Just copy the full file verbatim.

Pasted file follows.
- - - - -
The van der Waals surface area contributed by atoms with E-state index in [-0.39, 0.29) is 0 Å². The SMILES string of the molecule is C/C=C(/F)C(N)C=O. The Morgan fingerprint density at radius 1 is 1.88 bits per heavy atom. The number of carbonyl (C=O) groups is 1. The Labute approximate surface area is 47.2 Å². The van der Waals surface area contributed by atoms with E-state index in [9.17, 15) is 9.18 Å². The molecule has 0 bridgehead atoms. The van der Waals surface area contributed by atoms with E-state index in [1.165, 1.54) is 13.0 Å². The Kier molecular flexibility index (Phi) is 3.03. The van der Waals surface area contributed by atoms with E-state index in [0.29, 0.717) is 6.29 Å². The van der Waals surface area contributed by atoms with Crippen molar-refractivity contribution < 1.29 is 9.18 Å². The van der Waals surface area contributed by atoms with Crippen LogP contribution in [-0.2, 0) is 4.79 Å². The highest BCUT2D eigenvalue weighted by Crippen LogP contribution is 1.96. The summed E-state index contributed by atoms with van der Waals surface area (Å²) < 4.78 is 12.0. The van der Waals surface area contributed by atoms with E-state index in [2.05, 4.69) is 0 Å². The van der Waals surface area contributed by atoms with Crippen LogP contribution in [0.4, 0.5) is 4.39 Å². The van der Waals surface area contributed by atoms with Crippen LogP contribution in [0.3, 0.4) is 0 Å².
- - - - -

The van der Waals surface area contributed by atoms with E-state index in [-0.39, 0.29) is 0 Å². The SMILES string of the molecule is C/C=C(/F)C(N)C=O. The Morgan fingerprint density at radius 1 is 1.88 bits per heavy atom. The number of carbonyl (C=O) groups is 1. The Labute approximate surface area is 47.2 Å². The van der Waals surface area contributed by atoms with E-state index in [9.17, 15) is 9.18 Å². The molecule has 0 bridgehead atoms. The van der Waals surface area contributed by atoms with E-state index in [1.165, 1.54) is 13.0 Å². The Kier molecular flexibility index (Phi) is 3.03. The van der Waals surface area contributed by atoms with E-state index in [0.29, 0.717) is 6.29 Å². The van der Waals surface area contributed by atoms with Crippen molar-refractivity contribution < 1.29 is 9.18 Å². The van der Waals surface area contributed by atoms with Crippen LogP contribution in [-0.2, 0) is 4.79 Å². The highest BCUT2D eigenvalue weighted by Crippen LogP contribution is 1.96. The summed E-state index contributed by atoms with van der Waals surface area (Å²) < 4.78 is 12.0. The van der Waals surface area contributed by atoms with E-state index in [2.05, 4.69) is 0 Å². The van der Waals surface area contributed by atoms with Crippen LogP contribution in [0.4, 0.5) is 4.39 Å². The van der Waals surface area contributed by atoms with Crippen LogP contribution in [0.3, 0.4) is 0 Å².